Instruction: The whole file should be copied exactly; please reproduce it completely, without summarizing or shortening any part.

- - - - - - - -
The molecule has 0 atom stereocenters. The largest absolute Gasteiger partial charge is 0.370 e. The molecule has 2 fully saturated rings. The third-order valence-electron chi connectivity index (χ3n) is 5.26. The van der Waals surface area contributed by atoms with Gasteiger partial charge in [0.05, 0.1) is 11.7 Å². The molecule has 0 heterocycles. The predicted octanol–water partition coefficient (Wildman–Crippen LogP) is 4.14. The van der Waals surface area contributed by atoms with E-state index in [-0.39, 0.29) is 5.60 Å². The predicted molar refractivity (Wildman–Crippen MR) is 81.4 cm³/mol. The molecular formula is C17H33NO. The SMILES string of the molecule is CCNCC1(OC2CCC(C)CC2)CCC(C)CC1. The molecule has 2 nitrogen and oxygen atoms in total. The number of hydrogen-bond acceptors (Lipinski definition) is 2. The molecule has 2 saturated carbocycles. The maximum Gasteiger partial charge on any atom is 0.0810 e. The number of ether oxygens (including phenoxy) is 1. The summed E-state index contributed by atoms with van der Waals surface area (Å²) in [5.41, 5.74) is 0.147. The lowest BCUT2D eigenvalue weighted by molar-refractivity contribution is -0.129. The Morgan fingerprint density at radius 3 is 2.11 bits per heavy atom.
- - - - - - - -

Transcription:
The molecule has 0 atom stereocenters. The largest absolute Gasteiger partial charge is 0.370 e. The molecule has 2 fully saturated rings. The third-order valence-electron chi connectivity index (χ3n) is 5.26. The van der Waals surface area contributed by atoms with Gasteiger partial charge in [0.05, 0.1) is 11.7 Å². The molecule has 0 heterocycles. The predicted octanol–water partition coefficient (Wildman–Crippen LogP) is 4.14. The van der Waals surface area contributed by atoms with E-state index in [-0.39, 0.29) is 5.60 Å². The predicted molar refractivity (Wildman–Crippen MR) is 81.4 cm³/mol. The molecular formula is C17H33NO. The SMILES string of the molecule is CCNCC1(OC2CCC(C)CC2)CCC(C)CC1. The molecule has 2 nitrogen and oxygen atoms in total. The number of hydrogen-bond acceptors (Lipinski definition) is 2. The molecule has 2 saturated carbocycles. The maximum Gasteiger partial charge on any atom is 0.0810 e. The number of ether oxygens (including phenoxy) is 1. The summed E-state index contributed by atoms with van der Waals surface area (Å²) in [5.41, 5.74) is 0.147. The lowest BCUT2D eigenvalue weighted by molar-refractivity contribution is -0.129. The Morgan fingerprint density at radius 3 is 2.11 bits per heavy atom.